A test that uses a single drop of dried blood to detect HIV, hepatitis B virus, and HCV has been validated and is now in use in some high-risk settings in Denmark, according to research presented at the annual European Congress of Clinical Microbiology & Infectious Diseases.
Molecular biologist Stephen Nilsson-Møller, MSc, and colleagues at the department of clinical microbiology, Copenhagen University Hospital, developed and validated the test, known as the Dried Blood Spot (DBS), for HIV, HBV, and HCV.
The “test that can detect low viral loads for all three viruses from a single drop of blood, and can be done using existing hospital equipment,” Mr. Nilsson-Møller said in an interview. “Importantly, it does not require venipuncture, but can be done from a drop of dried blood from the finger.”
He highlighted the utility of the new test in more challenging settings. “This method is particularly useful in high-risk settings such as homeless shelters, drug rehabilitation centers, and prisons, where needles might be misused, and it can be difficult to convince people to have the more invasive test.”
“Also, in some places – such as in low- and middle-income settings – there is a distinct risk of ruining blood samples before analysis due to limited refrigeration for transit and storage,” he added. “[Standard] blood samples need to be analyzed within 6 hours when kept at room temperature, while dried blood spots can last for 9 months at room temperature and can be mailed to a laboratory with the right equipment to analyze it.”
Tiny amounts of virus detected
Mr. Nilsson-Møller was tasked with developing a test for use by the university’s department of infectious diseases to screen people in high-risk settings in the capital region of Copenhagen. The work forms part of a PhD project by Jonas Demant at the University of Copenhagen, for which he is screening for HIV, HBV, and HCV in drug rehabilitation centers, prisons, and homeless shelters.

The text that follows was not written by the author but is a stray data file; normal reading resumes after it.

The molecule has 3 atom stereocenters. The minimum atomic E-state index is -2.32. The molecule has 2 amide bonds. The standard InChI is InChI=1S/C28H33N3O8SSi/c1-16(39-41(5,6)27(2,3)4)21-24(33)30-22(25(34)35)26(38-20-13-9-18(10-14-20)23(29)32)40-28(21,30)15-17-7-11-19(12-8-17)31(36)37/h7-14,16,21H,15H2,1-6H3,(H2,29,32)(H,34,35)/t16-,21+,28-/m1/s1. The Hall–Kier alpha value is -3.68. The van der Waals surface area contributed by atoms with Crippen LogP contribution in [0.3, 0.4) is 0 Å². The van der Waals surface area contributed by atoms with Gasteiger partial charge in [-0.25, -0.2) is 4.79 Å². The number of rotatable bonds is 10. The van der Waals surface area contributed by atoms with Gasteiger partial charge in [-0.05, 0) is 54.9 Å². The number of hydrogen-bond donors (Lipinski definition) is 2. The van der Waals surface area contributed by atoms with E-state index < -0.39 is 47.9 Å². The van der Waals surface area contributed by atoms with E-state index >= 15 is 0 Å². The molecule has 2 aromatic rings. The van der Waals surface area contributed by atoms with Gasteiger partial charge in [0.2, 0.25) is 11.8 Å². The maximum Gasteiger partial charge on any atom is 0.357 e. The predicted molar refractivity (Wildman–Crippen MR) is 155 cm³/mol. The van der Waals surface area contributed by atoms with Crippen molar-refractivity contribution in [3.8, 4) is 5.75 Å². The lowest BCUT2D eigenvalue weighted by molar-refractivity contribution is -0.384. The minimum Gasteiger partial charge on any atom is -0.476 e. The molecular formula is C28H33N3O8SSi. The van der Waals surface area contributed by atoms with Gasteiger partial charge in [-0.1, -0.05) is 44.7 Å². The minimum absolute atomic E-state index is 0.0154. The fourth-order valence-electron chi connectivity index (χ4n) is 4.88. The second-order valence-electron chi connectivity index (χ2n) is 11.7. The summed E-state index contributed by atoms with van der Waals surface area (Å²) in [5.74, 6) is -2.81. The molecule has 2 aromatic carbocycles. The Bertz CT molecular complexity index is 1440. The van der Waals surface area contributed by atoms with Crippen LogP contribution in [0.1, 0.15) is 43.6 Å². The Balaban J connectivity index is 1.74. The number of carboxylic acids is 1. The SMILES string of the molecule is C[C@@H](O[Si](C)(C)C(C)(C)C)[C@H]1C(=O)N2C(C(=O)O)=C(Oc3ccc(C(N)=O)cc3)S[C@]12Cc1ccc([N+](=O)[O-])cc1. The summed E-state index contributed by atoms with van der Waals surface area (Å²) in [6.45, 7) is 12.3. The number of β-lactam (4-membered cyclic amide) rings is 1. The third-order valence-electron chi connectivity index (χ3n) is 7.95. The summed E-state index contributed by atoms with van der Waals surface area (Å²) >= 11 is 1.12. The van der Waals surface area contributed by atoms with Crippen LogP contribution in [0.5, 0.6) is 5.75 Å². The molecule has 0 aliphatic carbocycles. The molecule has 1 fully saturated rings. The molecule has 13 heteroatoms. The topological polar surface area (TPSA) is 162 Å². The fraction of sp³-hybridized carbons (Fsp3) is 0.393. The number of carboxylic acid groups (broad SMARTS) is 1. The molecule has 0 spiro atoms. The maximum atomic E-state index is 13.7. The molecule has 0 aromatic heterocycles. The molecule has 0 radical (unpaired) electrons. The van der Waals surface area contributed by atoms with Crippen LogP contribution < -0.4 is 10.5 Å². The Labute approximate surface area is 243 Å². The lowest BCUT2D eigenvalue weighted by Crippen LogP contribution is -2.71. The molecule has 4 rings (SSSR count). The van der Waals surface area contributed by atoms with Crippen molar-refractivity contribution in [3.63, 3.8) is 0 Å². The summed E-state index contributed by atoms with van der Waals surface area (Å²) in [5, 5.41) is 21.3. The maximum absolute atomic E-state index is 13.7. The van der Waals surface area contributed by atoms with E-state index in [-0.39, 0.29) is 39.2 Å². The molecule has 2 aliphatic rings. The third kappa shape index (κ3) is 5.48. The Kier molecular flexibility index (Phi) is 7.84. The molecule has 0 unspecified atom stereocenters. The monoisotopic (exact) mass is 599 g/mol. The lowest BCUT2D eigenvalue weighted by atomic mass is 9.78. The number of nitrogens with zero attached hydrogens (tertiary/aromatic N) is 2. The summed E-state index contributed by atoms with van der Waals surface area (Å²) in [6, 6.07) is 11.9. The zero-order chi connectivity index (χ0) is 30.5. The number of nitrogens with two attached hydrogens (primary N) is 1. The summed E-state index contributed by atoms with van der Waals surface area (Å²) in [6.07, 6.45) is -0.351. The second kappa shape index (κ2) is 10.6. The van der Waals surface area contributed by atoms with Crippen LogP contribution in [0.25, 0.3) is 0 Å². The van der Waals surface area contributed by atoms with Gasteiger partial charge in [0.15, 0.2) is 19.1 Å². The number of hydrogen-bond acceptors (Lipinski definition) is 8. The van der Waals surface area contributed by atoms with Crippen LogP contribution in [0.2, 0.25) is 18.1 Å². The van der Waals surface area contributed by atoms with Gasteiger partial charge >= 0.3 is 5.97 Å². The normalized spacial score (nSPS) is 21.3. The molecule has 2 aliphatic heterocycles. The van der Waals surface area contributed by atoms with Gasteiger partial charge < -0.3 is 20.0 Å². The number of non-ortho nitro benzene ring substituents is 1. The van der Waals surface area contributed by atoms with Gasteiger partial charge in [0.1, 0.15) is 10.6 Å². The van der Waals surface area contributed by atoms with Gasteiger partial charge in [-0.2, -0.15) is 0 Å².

The study is the first to use the Hologic Panther system (a nucleic acid amplification test) combining all three viruses, Mr. Nilsson-Møller pointed out. “A tiny amount of virus can be detected because it is a very sensitive platform using transcription-mediated amplification.”
“If it detects low amounts of virus, it will create many copies very quickly, creating a signal that tells us that the sample is positive,” he explained.
The researchers collected whole blood from a finger prick, dried it out on a protein saver card (filter paper), and cut out a 1.2-cm diameter dry blood spot which was then prepared for analysis.
Twenty blood samples with known amounts of HIV, HBV, and HCV were analyzed via the DBS method (60 in total) and the viruses were detected in all of the samples.
To validate the method, the researchers used plasma with a known viral load, and a series of dilutions were performed to determine the lower limit for positive detection of all three viruses.
“Untreated patients typically have above 1 million IU/mL of viral loads in their plasma, and we found that we can detect much lower levels,” said Mr. Nilsson-Møller. “Ideally, 40 mcL of blood is good, but less should be sufficient if the test is on untreated patients.”